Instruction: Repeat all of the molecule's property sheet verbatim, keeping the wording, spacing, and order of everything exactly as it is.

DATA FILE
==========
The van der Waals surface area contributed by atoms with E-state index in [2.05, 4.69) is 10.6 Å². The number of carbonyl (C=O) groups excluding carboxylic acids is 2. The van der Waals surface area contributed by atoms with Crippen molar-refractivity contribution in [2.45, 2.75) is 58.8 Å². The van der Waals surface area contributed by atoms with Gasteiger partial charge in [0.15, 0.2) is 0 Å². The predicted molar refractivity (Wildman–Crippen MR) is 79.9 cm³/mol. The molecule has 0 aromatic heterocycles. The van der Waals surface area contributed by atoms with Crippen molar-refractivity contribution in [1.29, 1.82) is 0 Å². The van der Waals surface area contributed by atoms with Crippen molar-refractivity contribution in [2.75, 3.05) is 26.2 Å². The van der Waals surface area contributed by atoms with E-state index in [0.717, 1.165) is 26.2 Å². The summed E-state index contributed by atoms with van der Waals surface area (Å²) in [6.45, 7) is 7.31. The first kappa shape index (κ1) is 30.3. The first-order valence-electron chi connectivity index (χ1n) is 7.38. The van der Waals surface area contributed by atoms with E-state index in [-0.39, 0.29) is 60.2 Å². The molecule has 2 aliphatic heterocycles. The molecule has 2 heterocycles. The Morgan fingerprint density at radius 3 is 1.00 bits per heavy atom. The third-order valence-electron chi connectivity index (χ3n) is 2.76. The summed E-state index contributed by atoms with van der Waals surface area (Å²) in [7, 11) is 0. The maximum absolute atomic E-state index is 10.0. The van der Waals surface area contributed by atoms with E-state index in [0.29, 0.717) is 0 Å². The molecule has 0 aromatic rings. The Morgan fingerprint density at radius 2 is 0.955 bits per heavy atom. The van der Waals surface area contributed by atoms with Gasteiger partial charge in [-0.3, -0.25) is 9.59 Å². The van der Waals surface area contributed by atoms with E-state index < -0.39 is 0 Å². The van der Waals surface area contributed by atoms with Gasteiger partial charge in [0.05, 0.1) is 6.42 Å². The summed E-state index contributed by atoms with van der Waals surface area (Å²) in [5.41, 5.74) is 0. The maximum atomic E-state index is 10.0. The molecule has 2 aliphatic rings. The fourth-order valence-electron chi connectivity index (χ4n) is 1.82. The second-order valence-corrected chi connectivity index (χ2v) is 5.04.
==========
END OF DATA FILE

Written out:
The van der Waals surface area contributed by atoms with E-state index in [2.05, 4.69) is 10.6 Å². The number of carbonyl (C=O) groups excluding carboxylic acids is 2. The van der Waals surface area contributed by atoms with Crippen molar-refractivity contribution in [2.45, 2.75) is 58.8 Å². The van der Waals surface area contributed by atoms with Gasteiger partial charge in [0.15, 0.2) is 0 Å². The predicted molar refractivity (Wildman–Crippen MR) is 79.9 cm³/mol. The molecule has 0 aromatic heterocycles. The van der Waals surface area contributed by atoms with Crippen molar-refractivity contribution in [1.29, 1.82) is 0 Å². The van der Waals surface area contributed by atoms with Crippen molar-refractivity contribution in [2.75, 3.05) is 26.2 Å². The van der Waals surface area contributed by atoms with E-state index in [0.717, 1.165) is 26.2 Å². The summed E-state index contributed by atoms with van der Waals surface area (Å²) in [6.45, 7) is 7.31. The first kappa shape index (κ1) is 30.3. The first-order valence-electron chi connectivity index (χ1n) is 7.38. The van der Waals surface area contributed by atoms with E-state index in [-0.39, 0.29) is 60.2 Å². The molecule has 2 aliphatic heterocycles. The molecule has 2 heterocycles. The Morgan fingerprint density at radius 3 is 1.00 bits per heavy atom. The third-order valence-electron chi connectivity index (χ3n) is 2.76. The summed E-state index contributed by atoms with van der Waals surface area (Å²) in [7, 11) is 0. The maximum absolute atomic E-state index is 10.0. The van der Waals surface area contributed by atoms with E-state index in [0.29, 0.717) is 0 Å². The molecule has 0 aromatic rings. The Morgan fingerprint density at radius 2 is 0.955 bits per heavy atom. The van der Waals surface area contributed by atoms with Gasteiger partial charge in [-0.3, -0.25) is 9.59 Å². The van der Waals surface area contributed by atoms with E-state index < -0.39 is 0 Å². The van der Waals surface area contributed by atoms with Gasteiger partial charge in [0.05, 0.1) is 6.42 Å². The summed E-state index contributed by atoms with van der Waals surface area (Å²) in [5.41, 5.74) is 0. The maximum atomic E-state index is 10.0. The molecule has 2 aliphatic rings. The fourth-order valence-electron chi connectivity index (χ4n) is 1.82. The second-order valence-corrected chi connectivity index (χ2v) is 5.04.